Selectivity in post-encoding connectivity with high-level visual cortex is associated with reward-motivated memory.
Reward motivation has been demonstrated to enhance declarative memory by facilitating systems level consolidation. While high reward information is often intermixed with lower reward information during an experience, memory for those experiences prioritizes high value information. How is this selectivity achieved? One possibility is that post-encoding consolidation processes bias memory strengthening to those representations associated with higher reward. To test this hypothesis, we investigated the influence of differential reward motivation on the selectivity of post-encoding markers of systems-level memory consolidation. Human participants encoded intermixed, trial-unique memoranda that were associated with either high or low value during fMRI acquisition. Encoding was interleaved with periods of rest, allowing us to investigate experience-dependent changes in connectivity as they related to later memory. Behaviorally, we found that reward motivation enhanced 24-hour associative memory. Analysis of patterns of post-encoding connectivity showed that even though learning trials were intermixed, there was significantly greater connectivity with regions of high-level, category-selective visual cortex associated with high reward trials. Specifically, increased connectivity of category-selective visual cortex with both the ventral tegmental area and the anterior hippocampus predicted associative memory for high- but not low-reward memories. Critically, these results were independent of encoding-related connectivity and univariate activity measures. Thus, these findings support a model by which the selective stabilization of memories for salient events is supported by post-encoding interactions with sensory cortex associated with reward. SIGNIFICANCE STATEMENT: Reward motivation is thought to promote memory by supporting memory consolidation. Yet, little is known as to how brain selects relevant information for subsequent consolidation based on reward. We show that experience-dependent changes in connectivity of both the anterior hippocampus and the ventral tegmental area with high-level visual cortex selectively predicts memory for high-reward memoranda at a 24-hour delay. These findings provide evidence for a novel mechanism guiding the consolidation of memories for valuable events, namely post-encoding interactions between neural systems supporting mesolimbic dopamine activation, episodic memory, and perception.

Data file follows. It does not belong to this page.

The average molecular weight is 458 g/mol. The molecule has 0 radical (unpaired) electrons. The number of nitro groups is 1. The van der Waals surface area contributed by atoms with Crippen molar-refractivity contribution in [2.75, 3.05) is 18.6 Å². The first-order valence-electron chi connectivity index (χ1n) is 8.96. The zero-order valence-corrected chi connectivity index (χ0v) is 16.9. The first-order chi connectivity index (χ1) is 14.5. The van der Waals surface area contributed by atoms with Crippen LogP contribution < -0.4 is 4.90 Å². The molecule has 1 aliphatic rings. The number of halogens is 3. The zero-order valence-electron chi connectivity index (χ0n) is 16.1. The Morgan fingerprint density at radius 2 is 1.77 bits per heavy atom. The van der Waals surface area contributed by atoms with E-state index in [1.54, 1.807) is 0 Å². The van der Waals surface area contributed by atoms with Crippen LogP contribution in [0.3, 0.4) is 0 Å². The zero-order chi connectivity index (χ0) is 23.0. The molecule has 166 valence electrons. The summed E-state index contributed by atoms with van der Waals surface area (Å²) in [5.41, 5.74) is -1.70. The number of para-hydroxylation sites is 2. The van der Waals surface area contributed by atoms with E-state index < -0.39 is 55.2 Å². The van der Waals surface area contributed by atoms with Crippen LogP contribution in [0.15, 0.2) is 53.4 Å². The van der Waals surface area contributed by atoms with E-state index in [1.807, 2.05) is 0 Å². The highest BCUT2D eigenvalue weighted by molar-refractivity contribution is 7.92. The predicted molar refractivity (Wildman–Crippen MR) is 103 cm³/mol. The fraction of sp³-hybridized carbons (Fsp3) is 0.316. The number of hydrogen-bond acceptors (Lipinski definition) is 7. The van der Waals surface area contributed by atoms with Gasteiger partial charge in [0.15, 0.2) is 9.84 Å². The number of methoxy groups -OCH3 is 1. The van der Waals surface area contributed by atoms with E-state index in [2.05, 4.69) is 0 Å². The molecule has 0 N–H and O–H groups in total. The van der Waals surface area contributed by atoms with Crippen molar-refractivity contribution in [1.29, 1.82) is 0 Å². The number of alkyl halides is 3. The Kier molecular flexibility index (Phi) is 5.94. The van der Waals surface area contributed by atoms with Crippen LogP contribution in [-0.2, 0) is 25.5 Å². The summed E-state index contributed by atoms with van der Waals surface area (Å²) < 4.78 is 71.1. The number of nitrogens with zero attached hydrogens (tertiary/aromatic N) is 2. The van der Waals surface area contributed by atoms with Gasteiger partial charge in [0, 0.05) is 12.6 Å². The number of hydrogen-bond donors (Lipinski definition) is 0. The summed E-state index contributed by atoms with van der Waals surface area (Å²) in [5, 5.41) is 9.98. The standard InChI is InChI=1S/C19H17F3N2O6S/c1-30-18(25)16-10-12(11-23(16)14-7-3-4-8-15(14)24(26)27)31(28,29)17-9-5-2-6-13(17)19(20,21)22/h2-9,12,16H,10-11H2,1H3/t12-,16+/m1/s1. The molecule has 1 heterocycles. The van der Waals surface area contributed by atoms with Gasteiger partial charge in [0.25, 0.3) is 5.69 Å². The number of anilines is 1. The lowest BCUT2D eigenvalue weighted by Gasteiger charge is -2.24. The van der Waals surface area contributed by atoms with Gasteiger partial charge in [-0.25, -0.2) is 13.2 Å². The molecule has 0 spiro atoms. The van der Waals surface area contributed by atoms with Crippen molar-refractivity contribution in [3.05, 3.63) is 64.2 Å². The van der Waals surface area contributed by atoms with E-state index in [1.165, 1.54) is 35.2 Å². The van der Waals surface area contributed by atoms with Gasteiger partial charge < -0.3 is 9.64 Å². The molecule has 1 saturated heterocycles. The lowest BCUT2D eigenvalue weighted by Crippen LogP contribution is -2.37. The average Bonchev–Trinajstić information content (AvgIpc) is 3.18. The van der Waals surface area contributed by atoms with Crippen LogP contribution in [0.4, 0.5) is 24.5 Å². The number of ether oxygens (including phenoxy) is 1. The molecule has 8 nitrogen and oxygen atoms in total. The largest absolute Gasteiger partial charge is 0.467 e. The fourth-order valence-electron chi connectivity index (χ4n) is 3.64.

Murty, VP; Tompary, A; Adcock, RA; Davachi, L
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